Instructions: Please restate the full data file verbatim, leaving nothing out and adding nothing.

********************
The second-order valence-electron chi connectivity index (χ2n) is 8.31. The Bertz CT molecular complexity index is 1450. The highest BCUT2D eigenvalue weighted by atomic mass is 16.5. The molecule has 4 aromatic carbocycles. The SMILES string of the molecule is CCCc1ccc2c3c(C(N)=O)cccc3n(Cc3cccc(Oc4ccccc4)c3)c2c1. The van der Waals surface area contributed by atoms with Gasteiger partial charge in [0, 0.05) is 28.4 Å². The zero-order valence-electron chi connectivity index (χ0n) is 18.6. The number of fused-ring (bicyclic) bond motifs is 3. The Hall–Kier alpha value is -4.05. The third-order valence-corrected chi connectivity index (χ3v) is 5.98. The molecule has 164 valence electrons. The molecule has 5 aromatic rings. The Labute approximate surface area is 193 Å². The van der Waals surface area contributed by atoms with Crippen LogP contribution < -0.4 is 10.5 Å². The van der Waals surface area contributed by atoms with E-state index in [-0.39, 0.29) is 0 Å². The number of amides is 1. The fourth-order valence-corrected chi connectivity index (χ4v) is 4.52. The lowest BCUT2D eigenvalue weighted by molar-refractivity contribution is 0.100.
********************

The second-order valence-electron chi connectivity index (χ2n) is 8.31. The Bertz CT molecular complexity index is 1450. The highest BCUT2D eigenvalue weighted by atomic mass is 16.5. The molecule has 4 aromatic carbocycles. The SMILES string of the molecule is CCCc1ccc2c3c(C(N)=O)cccc3n(Cc3cccc(Oc4ccccc4)c3)c2c1. The van der Waals surface area contributed by atoms with Gasteiger partial charge in [0, 0.05) is 28.4 Å². The zero-order valence-electron chi connectivity index (χ0n) is 18.6. The number of fused-ring (bicyclic) bond motifs is 3. The Hall–Kier alpha value is -4.05. The third-order valence-corrected chi connectivity index (χ3v) is 5.98. The molecule has 164 valence electrons. The molecule has 5 aromatic rings. The Labute approximate surface area is 193 Å². The van der Waals surface area contributed by atoms with Crippen LogP contribution < -0.4 is 10.5 Å². The van der Waals surface area contributed by atoms with E-state index in [-0.39, 0.29) is 0 Å². The number of amides is 1. The fourth-order valence-corrected chi connectivity index (χ4v) is 4.52. The lowest BCUT2D eigenvalue weighted by molar-refractivity contribution is 0.100.